- ROCP instructors do not have tenure or permanency rights, allowing ROCPs to modify course offerings in rapid response to changing economic conditions and employment needs.
- In addition to delivering quality CTE programs for all students, ROCPs can provide a realistic opportunity for people with serious barriers to employment: students who have dropped out, those reentering the educational system, reentry women, adults making the transition off welfare, displaced workers, and others needing an opportunity/assistance to succeed.
Demand for ROCP Expansion
For over 20 years, each ROCP has been “capped” at a specific level of a.d.a., yet the demand for new and innovative career training programs continues to increase. Local ROCP governing boards and administrators face continuing pressures from students, parents, school districts, and the community to increase programs and student enrollments.
Each ROCP must make decisions to continue to operate particular ROCP courses. ROCPs are often under pressure to serve a new or underserved clientele or experience an influx of youths due to above-average growth in the region. To balance this pressure, the ROCP must make difficult choices in light of its a.d.a. cap. Typically, the solution to these problems is to reduce ROCP courses that do not have sufficient job market demand to justify the program or to free-up a.d.a. to meet the needs of new students. Alternatively, some ROCPs infringe on the local county or school district general funds to cover increased costs associated with exceeding the cap on a.d.a.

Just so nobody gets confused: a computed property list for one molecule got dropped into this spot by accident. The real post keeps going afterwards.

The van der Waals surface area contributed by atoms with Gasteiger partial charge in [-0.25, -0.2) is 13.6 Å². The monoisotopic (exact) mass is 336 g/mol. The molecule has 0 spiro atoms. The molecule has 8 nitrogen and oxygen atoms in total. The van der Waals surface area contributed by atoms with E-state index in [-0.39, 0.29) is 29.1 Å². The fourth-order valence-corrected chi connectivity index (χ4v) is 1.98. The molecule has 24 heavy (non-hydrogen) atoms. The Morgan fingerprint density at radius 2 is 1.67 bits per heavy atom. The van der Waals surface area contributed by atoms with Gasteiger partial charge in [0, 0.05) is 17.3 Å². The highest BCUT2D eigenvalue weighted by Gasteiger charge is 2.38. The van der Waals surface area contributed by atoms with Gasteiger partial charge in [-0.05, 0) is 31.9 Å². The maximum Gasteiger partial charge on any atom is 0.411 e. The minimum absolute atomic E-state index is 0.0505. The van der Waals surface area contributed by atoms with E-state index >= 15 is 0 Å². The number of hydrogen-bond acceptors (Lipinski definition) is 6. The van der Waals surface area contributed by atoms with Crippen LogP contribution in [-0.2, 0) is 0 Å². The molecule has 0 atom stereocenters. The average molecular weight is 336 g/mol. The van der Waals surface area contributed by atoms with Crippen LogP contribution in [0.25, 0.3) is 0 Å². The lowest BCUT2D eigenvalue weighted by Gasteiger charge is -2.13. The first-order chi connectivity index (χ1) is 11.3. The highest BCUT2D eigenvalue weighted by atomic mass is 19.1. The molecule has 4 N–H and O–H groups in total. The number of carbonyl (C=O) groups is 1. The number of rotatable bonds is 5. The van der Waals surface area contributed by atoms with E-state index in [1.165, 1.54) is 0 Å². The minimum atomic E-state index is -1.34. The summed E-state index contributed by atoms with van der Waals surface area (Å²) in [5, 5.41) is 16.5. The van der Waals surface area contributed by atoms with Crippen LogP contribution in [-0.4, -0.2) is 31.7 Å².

The Third Page of the California Department of Education Form R-1, Reflecting the Small High School Service Allocation (1 page)
California Department of Education
School Fiscal Services Division
Form R.1 (Rev. 10/04)
2004-05 [ ] P-1 [ ] P-2 [ ] AN
_____________________________ County __________________________________ ROCP Name
|L||Small High School Service Allocation||
|1||Name of small high school for 2004-05 (School in grades 9—12 with 350 or less a.d.a.)|
|2||2004-05 a.d.a. for grades 9—12 in the small high school|
|3||2003-04 concurrently enrolled annual ROCP a.d.a. in the small high school|
|4||2004-05 concurrently enrolled ROCP a.d.a. in the small high school|
|5||2004-05 Full-time equivalent certified ROCP employees in small high school|
|6||Full-time equivalent certificated ROCP employees required for full funding*|
|7||Employee proration (If Line 5 equals or exceeds Line 6, enter 1, otherwise divide Line 5 by Line 6) (Calculate to 4 decimals)|
|8||Small high school service allocation for a.d.a. on Line L-2**|
|9||Prorated small high school service allocation (Line 7 times Line 8) (Round to a whole number)|
Service Allocation Schedule
|Grades 9—12 a.d.a.||* Required FTE||**Service Allocation ($)|
ROCP resources are administered by:
California Department of Education
Career and College Transition Division
Career Technical Education Leadership and Instructional Support Office
1430 N Street, Suite 4202
Sacramento, CA 95814
Lloyd McCabe, Ed.D.
Education Administrator I